Heitor Cantarella1, Johnny R. Soares1, Rafael M. Sousa1, Rafael Otto2, Cleiton Sequeira3
1 Agronomic Institute of Campinas, Av. Barão de Itapura 1487, Campinas, SP, 13020-902 Brazil, Email: firstname.lastname@example.org
2 ESALQ-University of São Paulo, Av. Padua Dias, 11, Piracicaba, SP, 13418-900 Brazil.
3 Koch Agronomic Services, 4111 E. 37th St. N, Wichita, KS 67220, USA.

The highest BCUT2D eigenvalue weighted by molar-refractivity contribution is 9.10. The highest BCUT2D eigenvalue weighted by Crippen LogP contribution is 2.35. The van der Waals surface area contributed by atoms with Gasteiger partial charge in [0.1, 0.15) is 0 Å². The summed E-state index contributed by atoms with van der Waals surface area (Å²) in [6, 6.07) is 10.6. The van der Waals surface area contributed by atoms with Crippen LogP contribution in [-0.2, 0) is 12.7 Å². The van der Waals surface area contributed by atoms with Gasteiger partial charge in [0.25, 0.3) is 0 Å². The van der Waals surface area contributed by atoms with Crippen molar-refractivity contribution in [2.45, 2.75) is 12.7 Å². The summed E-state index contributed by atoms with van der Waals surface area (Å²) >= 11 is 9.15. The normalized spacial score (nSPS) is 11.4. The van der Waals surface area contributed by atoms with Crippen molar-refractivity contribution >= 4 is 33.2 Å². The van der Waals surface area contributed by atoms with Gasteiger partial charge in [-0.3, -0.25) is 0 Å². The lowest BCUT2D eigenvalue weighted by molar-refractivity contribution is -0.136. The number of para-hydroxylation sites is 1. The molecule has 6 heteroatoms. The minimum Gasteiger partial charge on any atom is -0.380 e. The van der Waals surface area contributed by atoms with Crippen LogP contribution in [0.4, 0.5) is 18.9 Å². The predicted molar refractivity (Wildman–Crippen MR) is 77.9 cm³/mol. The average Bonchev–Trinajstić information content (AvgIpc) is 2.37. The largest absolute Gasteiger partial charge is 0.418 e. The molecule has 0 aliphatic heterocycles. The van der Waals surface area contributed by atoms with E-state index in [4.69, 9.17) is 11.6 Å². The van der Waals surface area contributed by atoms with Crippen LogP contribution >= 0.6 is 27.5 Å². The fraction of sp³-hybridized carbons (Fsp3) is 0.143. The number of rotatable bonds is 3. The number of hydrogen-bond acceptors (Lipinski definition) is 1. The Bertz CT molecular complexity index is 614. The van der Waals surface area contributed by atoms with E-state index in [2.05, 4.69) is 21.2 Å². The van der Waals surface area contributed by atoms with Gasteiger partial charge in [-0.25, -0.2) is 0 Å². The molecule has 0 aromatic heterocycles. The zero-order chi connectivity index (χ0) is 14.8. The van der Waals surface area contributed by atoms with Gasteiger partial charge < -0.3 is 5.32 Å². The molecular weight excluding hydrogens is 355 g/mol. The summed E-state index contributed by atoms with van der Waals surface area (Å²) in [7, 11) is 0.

The urease inhibitor N-(n-butyl thiophosphoric acid triamide) (NBPT) is being used to reduce ammonia (NH3) volatilization losses of surface-applied urea but its shelf life is an issue. Urea treated with NBPT was stored for up to one year at two locations in Brazil: Paranaguá, PR (25°30’S and 48°30’W) and Rondonópolis, MT (16°26’ S and 54°49’ W). Treated urea samples were collected for the determination of NBPT concentration and for NH3 volatilization from a Latosol under laboratory conditions. Ammonia losses from untreated urea varied from 32 to 48% of applied nitrogen (N); the corresponding values for freshly NBPT-treated urea varied from 8 to 26% of applied N. For fertilizer stored up to 6 months, NH3 losses from untreated urea were significantly higher than those of urea containing NBPT, with no difference found among NBPT treated urea samples regardless of storage site and bag size. After 6 months, volatilization losses of NBPT treated samples stored in Rondonópolis were higher than those from Paranaguá. When samples were stored for 9 months, NH3 losses for Paranaguá samples and freshly NBPT-treated urea were about 15% of applied N, while for Rondonópolis samples, losses were about 30% of applied N. Losses for untreated urea were about 45% of applied N. After 1 year, Paranaguá samples were still performing the same as freshly NBPT-treated urea. The degree of degradation of NBPT on urea stored under conditions similar to those of Paranaguá grants a shelf-life longer than those stored under hotter conditions similar to Rondonópolis.